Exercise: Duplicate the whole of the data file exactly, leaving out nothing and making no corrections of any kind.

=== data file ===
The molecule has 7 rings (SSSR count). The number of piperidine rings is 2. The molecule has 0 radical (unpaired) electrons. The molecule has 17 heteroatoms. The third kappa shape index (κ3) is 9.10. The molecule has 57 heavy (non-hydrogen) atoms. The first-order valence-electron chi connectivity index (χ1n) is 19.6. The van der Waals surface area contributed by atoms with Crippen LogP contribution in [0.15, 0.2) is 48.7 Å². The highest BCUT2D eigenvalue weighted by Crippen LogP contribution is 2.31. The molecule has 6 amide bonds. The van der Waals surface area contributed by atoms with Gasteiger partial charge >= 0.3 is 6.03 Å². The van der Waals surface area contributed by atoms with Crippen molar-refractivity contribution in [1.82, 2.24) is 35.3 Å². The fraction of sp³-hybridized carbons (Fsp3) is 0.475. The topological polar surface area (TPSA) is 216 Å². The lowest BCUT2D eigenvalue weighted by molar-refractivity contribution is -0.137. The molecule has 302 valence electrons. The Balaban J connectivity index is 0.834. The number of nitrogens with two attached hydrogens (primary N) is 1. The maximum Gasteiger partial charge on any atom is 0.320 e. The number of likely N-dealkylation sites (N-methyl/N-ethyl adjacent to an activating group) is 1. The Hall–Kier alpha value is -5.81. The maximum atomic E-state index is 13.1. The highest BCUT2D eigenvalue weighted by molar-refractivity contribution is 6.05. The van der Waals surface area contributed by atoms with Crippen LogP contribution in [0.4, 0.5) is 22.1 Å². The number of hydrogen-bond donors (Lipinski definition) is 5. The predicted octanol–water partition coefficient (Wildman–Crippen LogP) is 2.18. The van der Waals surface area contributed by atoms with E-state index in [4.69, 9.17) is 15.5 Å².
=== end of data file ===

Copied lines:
The molecule has 7 rings (SSSR count). The number of piperidine rings is 2. The molecule has 0 radical (unpaired) electrons. The molecule has 17 heteroatoms. The third kappa shape index (κ3) is 9.10. The molecule has 57 heavy (non-hydrogen) atoms. The first-order valence-electron chi connectivity index (χ1n) is 19.6. The van der Waals surface area contributed by atoms with Crippen LogP contribution in [0.15, 0.2) is 48.7 Å². The highest BCUT2D eigenvalue weighted by Crippen LogP contribution is 2.31. The molecule has 6 amide bonds. The van der Waals surface area contributed by atoms with Gasteiger partial charge >= 0.3 is 6.03 Å². The van der Waals surface area contributed by atoms with Crippen molar-refractivity contribution in [1.82, 2.24) is 35.3 Å². The fraction of sp³-hybridized carbons (Fsp3) is 0.475. The topological polar surface area (TPSA) is 216 Å². The lowest BCUT2D eigenvalue weighted by molar-refractivity contribution is -0.137. The molecule has 302 valence electrons. The Balaban J connectivity index is 0.834. The number of nitrogens with two attached hydrogens (primary N) is 1. The maximum Gasteiger partial charge on any atom is 0.320 e. The number of likely N-dealkylation sites (N-methyl/N-ethyl adjacent to an activating group) is 1. The Hall–Kier alpha value is -5.81. The maximum atomic E-state index is 13.1. The highest BCUT2D eigenvalue weighted by molar-refractivity contribution is 6.05. The van der Waals surface area contributed by atoms with Crippen LogP contribution in [0.4, 0.5) is 22.1 Å². The number of hydrogen-bond donors (Lipinski definition) is 5. The predicted octanol–water partition coefficient (Wildman–Crippen LogP) is 2.18. The van der Waals surface area contributed by atoms with E-state index in [4.69, 9.17) is 15.5 Å².